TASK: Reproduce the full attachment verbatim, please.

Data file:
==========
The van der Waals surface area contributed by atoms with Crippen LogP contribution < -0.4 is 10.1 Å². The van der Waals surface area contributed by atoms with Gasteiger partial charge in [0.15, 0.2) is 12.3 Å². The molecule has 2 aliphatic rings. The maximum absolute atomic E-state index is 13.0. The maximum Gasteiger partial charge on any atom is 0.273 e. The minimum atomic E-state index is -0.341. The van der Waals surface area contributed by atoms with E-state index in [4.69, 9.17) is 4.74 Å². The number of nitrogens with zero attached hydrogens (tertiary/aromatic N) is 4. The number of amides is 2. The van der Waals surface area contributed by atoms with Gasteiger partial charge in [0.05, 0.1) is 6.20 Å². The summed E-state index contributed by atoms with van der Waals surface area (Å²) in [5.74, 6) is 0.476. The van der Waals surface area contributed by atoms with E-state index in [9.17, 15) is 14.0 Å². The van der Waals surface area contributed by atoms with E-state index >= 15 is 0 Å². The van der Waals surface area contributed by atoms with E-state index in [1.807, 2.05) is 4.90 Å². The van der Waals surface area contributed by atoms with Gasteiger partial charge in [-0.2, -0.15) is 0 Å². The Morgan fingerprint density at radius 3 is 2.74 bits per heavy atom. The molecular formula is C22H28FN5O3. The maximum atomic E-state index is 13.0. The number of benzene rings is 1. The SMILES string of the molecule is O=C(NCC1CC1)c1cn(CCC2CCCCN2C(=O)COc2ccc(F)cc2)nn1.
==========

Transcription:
The van der Waals surface area contributed by atoms with Crippen LogP contribution < -0.4 is 10.1 Å². The van der Waals surface area contributed by atoms with Gasteiger partial charge in [0.15, 0.2) is 12.3 Å². The molecule has 2 aliphatic rings. The maximum absolute atomic E-state index is 13.0. The maximum Gasteiger partial charge on any atom is 0.273 e. The minimum atomic E-state index is -0.341. The van der Waals surface area contributed by atoms with E-state index in [4.69, 9.17) is 4.74 Å². The number of nitrogens with zero attached hydrogens (tertiary/aromatic N) is 4. The number of amides is 2. The van der Waals surface area contributed by atoms with Gasteiger partial charge in [0.05, 0.1) is 6.20 Å². The summed E-state index contributed by atoms with van der Waals surface area (Å²) in [5.74, 6) is 0.476. The van der Waals surface area contributed by atoms with E-state index in [9.17, 15) is 14.0 Å². The van der Waals surface area contributed by atoms with E-state index >= 15 is 0 Å². The van der Waals surface area contributed by atoms with E-state index in [1.807, 2.05) is 4.90 Å². The van der Waals surface area contributed by atoms with Gasteiger partial charge in [-0.2, -0.15) is 0 Å². The Morgan fingerprint density at radius 3 is 2.74 bits per heavy atom. The molecular formula is C22H28FN5O3. The maximum atomic E-state index is 13.0. The number of benzene rings is 1. The SMILES string of the molecule is O=C(NCC1CC1)c1cn(CCC2CCCCN2C(=O)COc2ccc(F)cc2)nn1.